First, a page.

· Alternating Current (AC) Power
AC is the form in which electricity is delivered to institutions. It can be thought of as "standard" electrical power. Your Solar panels produce direct current power that must be converted by an inverter to AC to be used in your non-profit.
The direction that your solar array faces. The azimuth is used by Geoscape Solar to determine how much energy your system will produce. The closer your system is to true south, 180 degrees, the more energy production you will get from your solar system.
· Balance of System (BOS)
The additional components of a solar system excluding the solar panels. These elements often contribute more than half of the total cost of a system. The main parts of the BOS are the panel mounting and racking equipment, the electrical components including inverters and wiring, and the installation design and labor work.
A type of racking system that can be used on flat roof mounted systems. Rather than drilling into the roof to fasten the racking system, ballasted systems simply use the weight of concrete blocks to hold the system down. This has the benefit of minimizing the risk of leaks as ballasted systems do not put holes in a building’s roof, although they do put more weight on the roof of a building.
· Carport Solar Systems
Solar systems mounted on the roof of a shelter for automobiles called a carport. Carport mounted systems are easily accessible and take advantage of existing real estate. They can greatly increase a solar system’s production compared to one that is only mounted on building roofs.
· Direct Current (DC) Power
The photovoltaic cells on solar panels capture energy from sunlight in the form of DC. In order to power your non-profit, this current must be converted to alternating current by an inverter.
· Electrical Current
The flow of charged electrons through a circuit. Depending upon its behavior, an electrical current can be alternating or direct.
· Electric Distribution Company (EDC)
EDCs deliver electricity from electricity suppliers to end users such as homeowners and businesses. These companies manage the electric wires seen on the sides of streets and are regulated monopolies. As such, there are only four EDCs in New Jersey (JCP&L, PSEG, Atlantic City Electric, and Rockland Electric) and customers must use the company present in their area for electricity delivery. Customers can choose to have the electricity supplied by the same distribution company, or they can opt to purchase from a different supplier which can save the customer up to 10% in electricity supply (generation) costs.
· Electric Panel
An electrical distribution board that houses electrical circuit breakers. It is the main point at which electricity is distributed throughout a building. It is otherwise known as a breaker box or electrical cabinet.
· Electric Suppliers
Electric suppliers provide electricity to electric distribution companies (EDCs), either by generating it themselves or buying it from another power generator. All New Jersey electric suppliers must be licensed by the state’s Board of Public Utilities and must meet the state-mandated Renewable Portfolio Standard (RPS). To meet the RPS, electric suppliers must utilize power from renewable sources. If they do not, they can purchase credits (called Solar Renewable Energy Certificates for credits from solar energy) or must pay a penalty.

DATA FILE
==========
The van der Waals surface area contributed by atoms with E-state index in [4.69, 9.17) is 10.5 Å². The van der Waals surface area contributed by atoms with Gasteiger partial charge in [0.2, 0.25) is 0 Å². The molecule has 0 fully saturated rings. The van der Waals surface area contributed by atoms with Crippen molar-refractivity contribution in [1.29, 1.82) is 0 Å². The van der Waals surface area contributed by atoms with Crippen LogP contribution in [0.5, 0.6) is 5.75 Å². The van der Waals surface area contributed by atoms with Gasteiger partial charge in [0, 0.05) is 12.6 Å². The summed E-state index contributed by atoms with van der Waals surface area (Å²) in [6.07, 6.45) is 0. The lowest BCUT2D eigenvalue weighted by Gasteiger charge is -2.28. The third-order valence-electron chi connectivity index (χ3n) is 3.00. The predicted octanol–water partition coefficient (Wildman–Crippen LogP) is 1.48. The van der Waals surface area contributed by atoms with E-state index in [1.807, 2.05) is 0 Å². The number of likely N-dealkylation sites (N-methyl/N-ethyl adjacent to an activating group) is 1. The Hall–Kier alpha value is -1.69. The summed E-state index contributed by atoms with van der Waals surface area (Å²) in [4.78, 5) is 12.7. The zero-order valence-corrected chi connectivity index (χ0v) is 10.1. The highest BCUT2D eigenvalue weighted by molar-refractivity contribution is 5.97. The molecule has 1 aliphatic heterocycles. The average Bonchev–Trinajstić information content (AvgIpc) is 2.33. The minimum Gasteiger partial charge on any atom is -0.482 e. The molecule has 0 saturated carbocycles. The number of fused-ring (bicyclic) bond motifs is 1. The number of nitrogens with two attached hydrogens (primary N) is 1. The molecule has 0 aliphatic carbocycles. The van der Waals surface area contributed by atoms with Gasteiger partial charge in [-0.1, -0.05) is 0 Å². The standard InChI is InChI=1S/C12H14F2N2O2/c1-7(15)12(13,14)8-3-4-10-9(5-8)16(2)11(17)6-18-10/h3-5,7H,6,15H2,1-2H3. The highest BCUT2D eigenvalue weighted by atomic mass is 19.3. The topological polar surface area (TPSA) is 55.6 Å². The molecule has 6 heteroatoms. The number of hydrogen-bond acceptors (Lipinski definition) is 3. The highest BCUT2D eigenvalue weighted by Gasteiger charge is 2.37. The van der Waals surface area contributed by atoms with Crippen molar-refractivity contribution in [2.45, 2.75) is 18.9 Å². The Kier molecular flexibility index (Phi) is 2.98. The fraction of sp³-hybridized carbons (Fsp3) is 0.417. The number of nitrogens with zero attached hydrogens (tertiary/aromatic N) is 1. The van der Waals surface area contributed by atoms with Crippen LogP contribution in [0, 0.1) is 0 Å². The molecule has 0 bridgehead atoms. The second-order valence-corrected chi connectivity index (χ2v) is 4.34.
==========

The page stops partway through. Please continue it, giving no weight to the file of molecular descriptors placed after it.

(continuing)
· Energy Master Plan
The plan outlines the New Jersey state government’s vision for usage of all sources of energy over the course of the next decade. It plays an important role in shaping the economics of solar projects in the state as it sets the Renewable Portfolio Standards and Solar Alternative Compliance Payments.
· Fossil Fuel
Fuels that are derived from natural resources, usually in the form of coal, oil, or natural gas. They are not considered renewable resources and there is a limited supply of them. When they are combusted to produce electricity, they emit compounds that are both toxic and contribute greatly to global warming. They are only located in certain parts of the world, making them subject to political and international maneuvering, and causing energy prices to be unstable.
· Greenhouse Gases
Gaseous components in the atmosphere that contribute to a gradual warming of the planet. The most prevalent of these gases is carbon dioxide, which is released in large quantities when fossil fuels are burned. Nothing is burned to convert sunlight into power. Since solar energy does not have any gaseous by-products, it is considered "clean."
· Grid Connected System
A solar system connected in parallel with the electric utility grid. Geoscape Solar’s systems are grid-connected solar systems.
· Ground Mounted Systems
A solar system that is not attached directly to a building, but is supported by a structure that is built low to the ground. Ground mounts are ideal for sites with limited roof space and a lot of open land.
The link between your utility company and your building that enables power to move seamlessly in either direction. Geoscape Solar will file all of the necessary paperwork with your utility as part of Solar Easy Installation™. After your final inspections, the utility will come out to your location and swap your current meter with a new net meter.
A device that converts direct current power captured by the photovoltaic cells on solar panels into alternating current power that can be used to power your non-profit. This device is an integral part of a solar system. Large solar systems may have more than one inverter.
· Investment Tax Credit (ITC)
The investment tax credit is a reduction in the overall tax liability for individuals or institutions that make investments in solar energy generation technology. Nations across the globe are competing to corner the market on solar energy technologies, and to capitalize on the job growth potential and economic gain associated with this promising industry. The ITC provides the necessary policy to ensure the growth of solar industry in the United States. The ITC functions as a 30 percent uncapped tax credit for residential solar systems under Section 25D and Non-Profit solar systems under Section 48 of the Internal Revenue Code. The ITC is in effect through December 31, 2016. In 2011, Congress extended the section 1603 Renewable Energy Grant that institutions may elect to take in lieu of the ITC.
A measurement of power and the abbreviation for kilowatt. 1 kW is equal to 1,000 watts. The size of a solar system is often measured in kW.